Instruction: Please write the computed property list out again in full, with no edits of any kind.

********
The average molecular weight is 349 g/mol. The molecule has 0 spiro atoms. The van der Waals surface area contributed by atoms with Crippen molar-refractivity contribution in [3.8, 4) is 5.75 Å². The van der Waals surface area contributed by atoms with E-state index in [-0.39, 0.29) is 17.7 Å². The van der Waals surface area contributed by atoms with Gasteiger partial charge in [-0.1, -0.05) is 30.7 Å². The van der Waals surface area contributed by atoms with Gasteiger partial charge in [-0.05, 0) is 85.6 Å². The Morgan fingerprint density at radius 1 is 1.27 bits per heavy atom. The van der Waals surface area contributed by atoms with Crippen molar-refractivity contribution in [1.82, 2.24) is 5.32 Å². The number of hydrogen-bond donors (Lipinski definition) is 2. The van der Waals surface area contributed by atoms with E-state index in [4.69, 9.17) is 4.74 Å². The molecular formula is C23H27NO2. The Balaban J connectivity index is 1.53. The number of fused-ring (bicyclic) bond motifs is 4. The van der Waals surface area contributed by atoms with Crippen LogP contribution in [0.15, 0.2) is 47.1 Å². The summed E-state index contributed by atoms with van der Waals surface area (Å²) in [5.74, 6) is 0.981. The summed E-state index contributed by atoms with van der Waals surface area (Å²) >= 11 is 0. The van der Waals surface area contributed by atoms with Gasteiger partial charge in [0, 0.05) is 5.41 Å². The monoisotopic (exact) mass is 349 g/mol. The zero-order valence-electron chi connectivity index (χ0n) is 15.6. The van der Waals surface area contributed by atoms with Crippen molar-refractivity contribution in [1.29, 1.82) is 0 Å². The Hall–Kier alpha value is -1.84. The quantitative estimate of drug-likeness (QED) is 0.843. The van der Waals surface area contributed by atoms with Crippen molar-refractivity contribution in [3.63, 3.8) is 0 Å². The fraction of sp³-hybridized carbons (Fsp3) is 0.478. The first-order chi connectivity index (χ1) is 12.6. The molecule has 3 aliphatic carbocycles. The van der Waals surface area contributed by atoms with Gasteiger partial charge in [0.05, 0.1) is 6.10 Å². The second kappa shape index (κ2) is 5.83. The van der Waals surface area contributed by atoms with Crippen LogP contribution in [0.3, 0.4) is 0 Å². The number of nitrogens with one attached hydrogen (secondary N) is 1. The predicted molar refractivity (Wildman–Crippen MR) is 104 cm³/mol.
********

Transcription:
The average molecular weight is 349 g/mol. The molecule has 0 spiro atoms. The van der Waals surface area contributed by atoms with Crippen molar-refractivity contribution in [3.8, 4) is 5.75 Å². The van der Waals surface area contributed by atoms with E-state index in [-0.39, 0.29) is 17.7 Å². The van der Waals surface area contributed by atoms with Gasteiger partial charge in [-0.1, -0.05) is 30.7 Å². The van der Waals surface area contributed by atoms with Gasteiger partial charge in [-0.05, 0) is 85.6 Å². The Morgan fingerprint density at radius 1 is 1.27 bits per heavy atom. The van der Waals surface area contributed by atoms with Crippen molar-refractivity contribution in [1.82, 2.24) is 5.32 Å². The number of hydrogen-bond donors (Lipinski definition) is 2. The van der Waals surface area contributed by atoms with E-state index in [4.69, 9.17) is 4.74 Å². The molecular formula is C23H27NO2. The Balaban J connectivity index is 1.53. The number of fused-ring (bicyclic) bond motifs is 4. The van der Waals surface area contributed by atoms with Crippen LogP contribution in [0.15, 0.2) is 47.1 Å². The summed E-state index contributed by atoms with van der Waals surface area (Å²) in [5.74, 6) is 0.981. The summed E-state index contributed by atoms with van der Waals surface area (Å²) >= 11 is 0. The van der Waals surface area contributed by atoms with Gasteiger partial charge in [0, 0.05) is 5.41 Å². The monoisotopic (exact) mass is 349 g/mol. The zero-order valence-electron chi connectivity index (χ0n) is 15.6. The van der Waals surface area contributed by atoms with Crippen molar-refractivity contribution in [1.29, 1.82) is 0 Å². The Hall–Kier alpha value is -1.84. The quantitative estimate of drug-likeness (QED) is 0.843. The van der Waals surface area contributed by atoms with Crippen molar-refractivity contribution in [3.63, 3.8) is 0 Å². The fraction of sp³-hybridized carbons (Fsp3) is 0.478. The first-order chi connectivity index (χ1) is 12.6. The molecule has 3 aliphatic carbocycles. The van der Waals surface area contributed by atoms with Gasteiger partial charge in [0.05, 0.1) is 6.10 Å². The second kappa shape index (κ2) is 5.83. The van der Waals surface area contributed by atoms with Crippen LogP contribution in [0.3, 0.4) is 0 Å². The number of nitrogens with one attached hydrogen (secondary N) is 1. The predicted molar refractivity (Wildman–Crippen MR) is 104 cm³/mol.